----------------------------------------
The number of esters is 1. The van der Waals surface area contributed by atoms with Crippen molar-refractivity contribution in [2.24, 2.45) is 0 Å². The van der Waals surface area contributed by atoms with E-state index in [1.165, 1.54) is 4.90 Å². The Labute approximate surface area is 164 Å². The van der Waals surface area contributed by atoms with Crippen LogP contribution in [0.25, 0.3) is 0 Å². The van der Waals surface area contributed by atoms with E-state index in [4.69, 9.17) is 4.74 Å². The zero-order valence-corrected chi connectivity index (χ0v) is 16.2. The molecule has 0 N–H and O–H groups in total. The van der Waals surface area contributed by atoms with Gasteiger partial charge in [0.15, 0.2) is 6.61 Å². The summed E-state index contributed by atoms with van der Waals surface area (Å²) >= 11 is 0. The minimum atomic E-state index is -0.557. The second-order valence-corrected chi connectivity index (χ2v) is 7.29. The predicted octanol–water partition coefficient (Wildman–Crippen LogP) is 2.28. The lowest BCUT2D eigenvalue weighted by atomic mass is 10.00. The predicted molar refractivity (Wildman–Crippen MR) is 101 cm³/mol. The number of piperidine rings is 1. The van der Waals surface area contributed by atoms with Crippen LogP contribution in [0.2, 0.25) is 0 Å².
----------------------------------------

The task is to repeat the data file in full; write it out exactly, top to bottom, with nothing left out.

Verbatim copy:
The number of esters is 1. The van der Waals surface area contributed by atoms with Crippen molar-refractivity contribution in [2.24, 2.45) is 0 Å². The van der Waals surface area contributed by atoms with E-state index in [1.165, 1.54) is 4.90 Å². The Labute approximate surface area is 164 Å². The van der Waals surface area contributed by atoms with Crippen LogP contribution in [0.25, 0.3) is 0 Å². The van der Waals surface area contributed by atoms with E-state index in [4.69, 9.17) is 4.74 Å². The zero-order valence-corrected chi connectivity index (χ0v) is 16.2. The molecule has 0 N–H and O–H groups in total. The van der Waals surface area contributed by atoms with Gasteiger partial charge in [0.15, 0.2) is 6.61 Å². The summed E-state index contributed by atoms with van der Waals surface area (Å²) >= 11 is 0. The minimum atomic E-state index is -0.557. The second-order valence-corrected chi connectivity index (χ2v) is 7.29. The predicted octanol–water partition coefficient (Wildman–Crippen LogP) is 2.28. The lowest BCUT2D eigenvalue weighted by atomic mass is 10.00. The predicted molar refractivity (Wildman–Crippen MR) is 101 cm³/mol. The number of piperidine rings is 1. The van der Waals surface area contributed by atoms with Crippen LogP contribution in [0.2, 0.25) is 0 Å².